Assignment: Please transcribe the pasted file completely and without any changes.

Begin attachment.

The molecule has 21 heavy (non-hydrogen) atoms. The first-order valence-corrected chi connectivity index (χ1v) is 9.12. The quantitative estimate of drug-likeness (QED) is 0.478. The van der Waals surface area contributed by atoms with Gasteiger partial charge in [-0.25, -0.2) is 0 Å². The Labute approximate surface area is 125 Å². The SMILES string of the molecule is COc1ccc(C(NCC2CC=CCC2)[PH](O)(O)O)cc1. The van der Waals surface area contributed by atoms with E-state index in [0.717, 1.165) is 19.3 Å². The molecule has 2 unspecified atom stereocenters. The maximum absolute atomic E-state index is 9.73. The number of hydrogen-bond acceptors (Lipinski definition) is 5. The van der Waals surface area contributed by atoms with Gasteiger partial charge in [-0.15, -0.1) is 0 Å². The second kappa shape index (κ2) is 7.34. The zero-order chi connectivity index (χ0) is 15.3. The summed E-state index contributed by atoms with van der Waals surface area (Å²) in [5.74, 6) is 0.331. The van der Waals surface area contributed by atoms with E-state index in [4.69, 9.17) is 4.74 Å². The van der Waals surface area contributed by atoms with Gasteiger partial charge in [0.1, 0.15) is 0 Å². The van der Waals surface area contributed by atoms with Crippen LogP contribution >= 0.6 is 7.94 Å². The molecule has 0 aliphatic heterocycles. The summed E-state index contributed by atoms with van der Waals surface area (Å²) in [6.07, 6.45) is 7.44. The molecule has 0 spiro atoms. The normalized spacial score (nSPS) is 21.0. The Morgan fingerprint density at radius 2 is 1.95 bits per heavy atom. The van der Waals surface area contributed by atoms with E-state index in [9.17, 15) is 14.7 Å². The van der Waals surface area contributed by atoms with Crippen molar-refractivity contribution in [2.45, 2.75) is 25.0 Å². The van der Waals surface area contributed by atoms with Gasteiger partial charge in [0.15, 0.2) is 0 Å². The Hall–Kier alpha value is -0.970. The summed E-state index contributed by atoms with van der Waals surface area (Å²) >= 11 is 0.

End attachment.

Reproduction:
The molecule has 21 heavy (non-hydrogen) atoms. The first-order valence-corrected chi connectivity index (χ1v) is 9.12. The quantitative estimate of drug-likeness (QED) is 0.478. The van der Waals surface area contributed by atoms with Gasteiger partial charge in [-0.25, -0.2) is 0 Å². The Labute approximate surface area is 125 Å². The SMILES string of the molecule is COc1ccc(C(NCC2CC=CCC2)[PH](O)(O)O)cc1. The van der Waals surface area contributed by atoms with E-state index in [0.717, 1.165) is 19.3 Å². The molecule has 2 unspecified atom stereocenters. The maximum absolute atomic E-state index is 9.73. The number of hydrogen-bond acceptors (Lipinski definition) is 5. The van der Waals surface area contributed by atoms with Gasteiger partial charge in [-0.15, -0.1) is 0 Å². The second kappa shape index (κ2) is 7.34. The zero-order chi connectivity index (χ0) is 15.3. The summed E-state index contributed by atoms with van der Waals surface area (Å²) in [5.74, 6) is 0.331. The van der Waals surface area contributed by atoms with E-state index in [4.69, 9.17) is 4.74 Å². The van der Waals surface area contributed by atoms with Gasteiger partial charge in [0.1, 0.15) is 0 Å². The van der Waals surface area contributed by atoms with Crippen LogP contribution >= 0.6 is 7.94 Å². The molecule has 0 aliphatic heterocycles. The summed E-state index contributed by atoms with van der Waals surface area (Å²) in [6.07, 6.45) is 7.44. The molecule has 0 spiro atoms. The normalized spacial score (nSPS) is 21.0. The Morgan fingerprint density at radius 2 is 1.95 bits per heavy atom. The van der Waals surface area contributed by atoms with E-state index in [9.17, 15) is 14.7 Å². The van der Waals surface area contributed by atoms with Crippen molar-refractivity contribution in [2.45, 2.75) is 25.0 Å². The van der Waals surface area contributed by atoms with Gasteiger partial charge in [0.15, 0.2) is 0 Å². The Hall–Kier alpha value is -0.970. The summed E-state index contributed by atoms with van der Waals surface area (Å²) >= 11 is 0.